Do I think that the Boston Athletic Association needs the extra money that those fake bibs should have cost?  No. Of course not.  Do I think that at the end of the day, those bandits really hurt anyone?  


It's a slippery damn slope, people.  We need to wake up, stop  being entitled dumbasses, and remember what we'e all known since we were children.  You don't take things that don't belong to you.  Period. 

"The only thing necessary for the triumph of evil is for good men to do nothing." 
- Edmund Burke

Thursday, April 24, 2014

Time For A Run

The last time I followed a training plan, I had set mileage that I was supposed to run each day.  I slogged through the miles and often times felt overtired and overworked.  I stressed if I didn't get the exact mileage I was supposed to get.  It didn't work well for me.

This time around, I'm trying a new tactic.  I've set up my training plan so that each day I have a prescribed amount time to run.  An hour, and hour and a half, etc.  So far (a whopping 4 runs in), I'm liking it.   It somehow takes the pressure off, so that if I have a slow day, I don't feel as guilty that I "only" got X amount of miles.  Time on your feet is time on your feet, and since I have two time-specific races coming up, it makes sense to me that I concentrate on time rather than distance.

That being said, I do want to do some runs where pace is the main focus, but for right now I'm not worrying about that so much.

Today's run was an hour and a half on the paved loop that I will  be running for the Endless Summer 6 Hour Run in July.  As I was out there, I realized that no matter how many times I run that loop in preparation, it will be the weather on the day of the race that is going to determine how things go.  July in Maryland can be unbearable.  Between the heat and the humidity, race day may be brutal.  Time will tell.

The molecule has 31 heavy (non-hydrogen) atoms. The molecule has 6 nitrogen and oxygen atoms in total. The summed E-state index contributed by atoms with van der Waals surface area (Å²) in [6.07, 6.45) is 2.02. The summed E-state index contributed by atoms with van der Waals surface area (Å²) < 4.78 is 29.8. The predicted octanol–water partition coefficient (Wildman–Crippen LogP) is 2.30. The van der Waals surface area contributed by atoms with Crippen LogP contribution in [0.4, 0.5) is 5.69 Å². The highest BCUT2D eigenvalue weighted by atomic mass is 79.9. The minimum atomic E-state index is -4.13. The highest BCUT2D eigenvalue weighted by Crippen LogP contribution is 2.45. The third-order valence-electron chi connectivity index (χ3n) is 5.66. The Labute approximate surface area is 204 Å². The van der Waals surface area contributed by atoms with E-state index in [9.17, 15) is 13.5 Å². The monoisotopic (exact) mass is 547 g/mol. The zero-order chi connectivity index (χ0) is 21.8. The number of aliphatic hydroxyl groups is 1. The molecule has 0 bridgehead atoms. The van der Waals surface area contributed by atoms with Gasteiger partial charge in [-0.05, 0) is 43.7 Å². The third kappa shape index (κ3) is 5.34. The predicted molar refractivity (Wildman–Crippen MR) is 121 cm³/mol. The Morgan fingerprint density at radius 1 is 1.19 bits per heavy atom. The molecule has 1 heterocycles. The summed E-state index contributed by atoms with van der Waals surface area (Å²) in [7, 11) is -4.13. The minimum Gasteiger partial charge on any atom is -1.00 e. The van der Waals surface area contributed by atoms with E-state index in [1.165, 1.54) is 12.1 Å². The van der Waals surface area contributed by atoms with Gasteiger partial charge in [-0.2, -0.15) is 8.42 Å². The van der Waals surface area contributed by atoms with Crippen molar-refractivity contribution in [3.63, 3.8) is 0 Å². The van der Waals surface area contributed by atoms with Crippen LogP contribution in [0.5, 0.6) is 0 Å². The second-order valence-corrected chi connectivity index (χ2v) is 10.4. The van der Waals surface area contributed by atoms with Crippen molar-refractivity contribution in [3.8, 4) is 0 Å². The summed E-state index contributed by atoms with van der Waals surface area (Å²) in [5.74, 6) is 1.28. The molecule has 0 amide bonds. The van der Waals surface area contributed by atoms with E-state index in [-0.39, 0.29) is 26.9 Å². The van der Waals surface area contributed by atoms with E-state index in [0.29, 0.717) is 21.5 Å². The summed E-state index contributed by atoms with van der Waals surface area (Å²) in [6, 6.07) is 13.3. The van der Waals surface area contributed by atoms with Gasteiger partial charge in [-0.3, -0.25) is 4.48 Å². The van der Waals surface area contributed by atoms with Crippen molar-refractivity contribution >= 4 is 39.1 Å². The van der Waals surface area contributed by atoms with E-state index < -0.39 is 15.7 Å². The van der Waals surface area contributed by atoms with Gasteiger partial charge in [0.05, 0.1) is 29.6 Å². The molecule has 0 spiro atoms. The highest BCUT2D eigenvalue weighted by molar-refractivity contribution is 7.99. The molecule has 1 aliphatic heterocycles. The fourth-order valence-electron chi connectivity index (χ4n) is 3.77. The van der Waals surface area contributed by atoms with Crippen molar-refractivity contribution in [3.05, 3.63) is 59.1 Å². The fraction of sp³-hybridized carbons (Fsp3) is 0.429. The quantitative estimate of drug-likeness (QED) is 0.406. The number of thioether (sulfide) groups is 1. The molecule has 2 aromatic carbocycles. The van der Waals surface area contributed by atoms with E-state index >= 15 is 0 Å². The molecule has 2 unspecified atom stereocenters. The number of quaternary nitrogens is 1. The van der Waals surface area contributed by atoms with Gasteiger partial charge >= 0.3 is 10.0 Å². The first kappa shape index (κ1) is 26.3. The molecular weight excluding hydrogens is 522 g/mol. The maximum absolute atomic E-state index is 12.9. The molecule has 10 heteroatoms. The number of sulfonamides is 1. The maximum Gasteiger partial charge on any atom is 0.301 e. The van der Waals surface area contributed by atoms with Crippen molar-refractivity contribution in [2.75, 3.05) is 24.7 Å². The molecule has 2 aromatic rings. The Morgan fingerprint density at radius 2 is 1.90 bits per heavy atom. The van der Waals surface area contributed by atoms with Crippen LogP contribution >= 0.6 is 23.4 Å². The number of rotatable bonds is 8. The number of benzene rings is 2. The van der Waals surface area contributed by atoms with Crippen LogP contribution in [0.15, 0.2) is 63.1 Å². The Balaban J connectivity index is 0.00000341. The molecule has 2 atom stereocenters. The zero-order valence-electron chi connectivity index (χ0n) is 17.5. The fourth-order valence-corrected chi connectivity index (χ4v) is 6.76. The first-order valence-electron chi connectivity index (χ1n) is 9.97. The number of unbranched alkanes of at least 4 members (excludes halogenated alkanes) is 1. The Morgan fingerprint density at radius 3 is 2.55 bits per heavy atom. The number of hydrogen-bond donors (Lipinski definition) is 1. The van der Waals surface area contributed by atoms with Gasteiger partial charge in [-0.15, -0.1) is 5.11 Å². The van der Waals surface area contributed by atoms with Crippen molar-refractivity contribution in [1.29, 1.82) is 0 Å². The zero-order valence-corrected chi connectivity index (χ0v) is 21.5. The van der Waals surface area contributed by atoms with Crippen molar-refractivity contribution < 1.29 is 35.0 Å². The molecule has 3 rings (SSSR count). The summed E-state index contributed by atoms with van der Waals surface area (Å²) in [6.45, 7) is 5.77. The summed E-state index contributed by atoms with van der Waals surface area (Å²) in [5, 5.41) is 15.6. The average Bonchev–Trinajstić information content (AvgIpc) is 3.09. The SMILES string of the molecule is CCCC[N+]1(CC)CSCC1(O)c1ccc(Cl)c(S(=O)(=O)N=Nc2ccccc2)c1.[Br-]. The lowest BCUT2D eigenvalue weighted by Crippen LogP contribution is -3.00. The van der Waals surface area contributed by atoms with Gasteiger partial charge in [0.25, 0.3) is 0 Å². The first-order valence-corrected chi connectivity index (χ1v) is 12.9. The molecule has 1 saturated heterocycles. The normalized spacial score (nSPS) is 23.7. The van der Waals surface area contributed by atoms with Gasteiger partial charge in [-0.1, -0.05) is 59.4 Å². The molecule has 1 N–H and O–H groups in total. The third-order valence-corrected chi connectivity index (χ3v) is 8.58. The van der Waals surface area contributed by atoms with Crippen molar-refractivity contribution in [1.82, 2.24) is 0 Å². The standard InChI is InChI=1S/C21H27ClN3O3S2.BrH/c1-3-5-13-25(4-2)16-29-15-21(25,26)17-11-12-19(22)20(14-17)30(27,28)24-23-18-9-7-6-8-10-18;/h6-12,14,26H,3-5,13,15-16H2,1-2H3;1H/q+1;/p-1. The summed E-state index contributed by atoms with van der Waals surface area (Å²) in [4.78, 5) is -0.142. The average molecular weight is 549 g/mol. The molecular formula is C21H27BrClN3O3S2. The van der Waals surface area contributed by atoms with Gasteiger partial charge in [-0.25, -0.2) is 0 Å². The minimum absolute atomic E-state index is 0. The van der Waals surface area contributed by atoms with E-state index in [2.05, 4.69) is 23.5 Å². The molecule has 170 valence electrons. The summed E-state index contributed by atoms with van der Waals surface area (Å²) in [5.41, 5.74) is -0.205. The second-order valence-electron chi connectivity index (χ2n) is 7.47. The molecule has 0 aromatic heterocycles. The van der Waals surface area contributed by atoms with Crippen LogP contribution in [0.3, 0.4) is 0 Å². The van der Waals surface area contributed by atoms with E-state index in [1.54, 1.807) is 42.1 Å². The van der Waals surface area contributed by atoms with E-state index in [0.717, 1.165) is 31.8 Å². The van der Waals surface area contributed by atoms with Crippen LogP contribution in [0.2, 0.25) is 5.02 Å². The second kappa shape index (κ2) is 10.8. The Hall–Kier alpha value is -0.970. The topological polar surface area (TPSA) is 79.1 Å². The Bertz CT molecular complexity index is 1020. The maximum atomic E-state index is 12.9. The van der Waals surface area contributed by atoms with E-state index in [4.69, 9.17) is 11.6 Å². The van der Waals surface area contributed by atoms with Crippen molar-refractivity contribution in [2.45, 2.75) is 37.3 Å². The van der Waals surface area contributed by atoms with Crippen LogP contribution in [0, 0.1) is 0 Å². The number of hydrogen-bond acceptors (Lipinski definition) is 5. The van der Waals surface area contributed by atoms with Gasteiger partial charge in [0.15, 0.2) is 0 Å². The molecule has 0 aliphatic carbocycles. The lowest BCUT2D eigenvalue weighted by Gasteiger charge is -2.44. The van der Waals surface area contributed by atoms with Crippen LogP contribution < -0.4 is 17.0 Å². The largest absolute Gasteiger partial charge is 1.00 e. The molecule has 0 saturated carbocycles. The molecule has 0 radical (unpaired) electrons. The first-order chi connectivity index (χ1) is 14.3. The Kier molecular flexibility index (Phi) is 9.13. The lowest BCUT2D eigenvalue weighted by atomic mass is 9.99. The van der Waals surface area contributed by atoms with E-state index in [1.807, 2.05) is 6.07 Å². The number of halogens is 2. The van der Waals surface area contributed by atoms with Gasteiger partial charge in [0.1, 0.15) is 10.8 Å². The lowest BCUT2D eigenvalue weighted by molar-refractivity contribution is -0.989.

Between now and then, all I can do is put in my time, and hope that I can acclimate to the heat as it comes.  Today it was only around 58 degrees and by the end of my hour and a half, I was pretty warm.  A few extra hours and an extra 30 degrees...  yeah.  That's not going to be terribly comfortable.  But it is what it is.  

I'm actually really looking forward to the race, I just hope that I enjoy all the training leading up to it, too.  My last real "training cycle" was not terribly enjoyable for me and when it was over I kind of went into a negative spiral.  I don't want that to happen again.  The race is just one day - the rest of it is the real journey.  

Which do you get more enjoyment out of, your training, or race day? 

Tuesday, April 22, 2014

Meb For President

Oh, my goodness.   Did you watch? Tell me you watched.  If you're saying "Watched what?" then obviously you don't need to be reading this blog.

The 118th Boston Marathon was held yesterday and OH MY GOSH, what a race.

I won't re-cap it, because if you care, you watched it (or read about it), and if you don't care, then me telling you about it isn't going to change your mind.

I will say that I'm sorry that Shalane Flanagan didn't win, because I know that she really, really, really wanted to, but man, she did a great job.  She set a record, both personally, and for American women, and that is saying something.

And Meb.  Oh, my.  Meb Keflezighi.  What an amazingly awesome and supremely gifted runner. I will be honest, I did not think he was going to win.  When the race started, I cheered for him but was kind of expecting him to get over taken.  Ha.  That'll teach me to doubt!

By the last 400 meters, I was on my feet in my living room, bouncing up and down, yelling at the television.  "Don't celebrate! Keep running! Faster! He's behind you! Faster!"  I can't remember the last time I was that stressed out. LOL

*sigh*  What a great day. 

And, as always, watching amazing runners run got me all fired up.  So I spent some time last night looking at the calendar and fretting and came up with a loose 14 week training plan for the Endless Summer 6 Hour Run.  It looks like a crazy amount of running.  I honestly don't know how it's going to go.  But I'm gonna try!  

2 weeks till my 5K, 4 weeks till my HM, 14 weeks till ES6, and 22 weeks till NC24.  I have a lot of running ahead of me, and I am seriously crazy excited.   

Did you watch Boston?  Does watching a race get you pumped up for your own running? 

Sunday, April 20, 2014

Wicked Good Fun

Oh, hello there, internet!  How I've missed you!

It's funny what a week in the Tennessee wilderness (ok, so not really wilderness, though I did see a deer and a turkey) will do to you.  I managed a little Facebook-ing on my phone, and that one piddly post the other day because Boston was on my mind, but really I was not on the wild wild web all that much.  Which meant that when we got home this weekend, I had a ton of blog reading to do!  Ya'll are a talkative bunch. Holy Moses.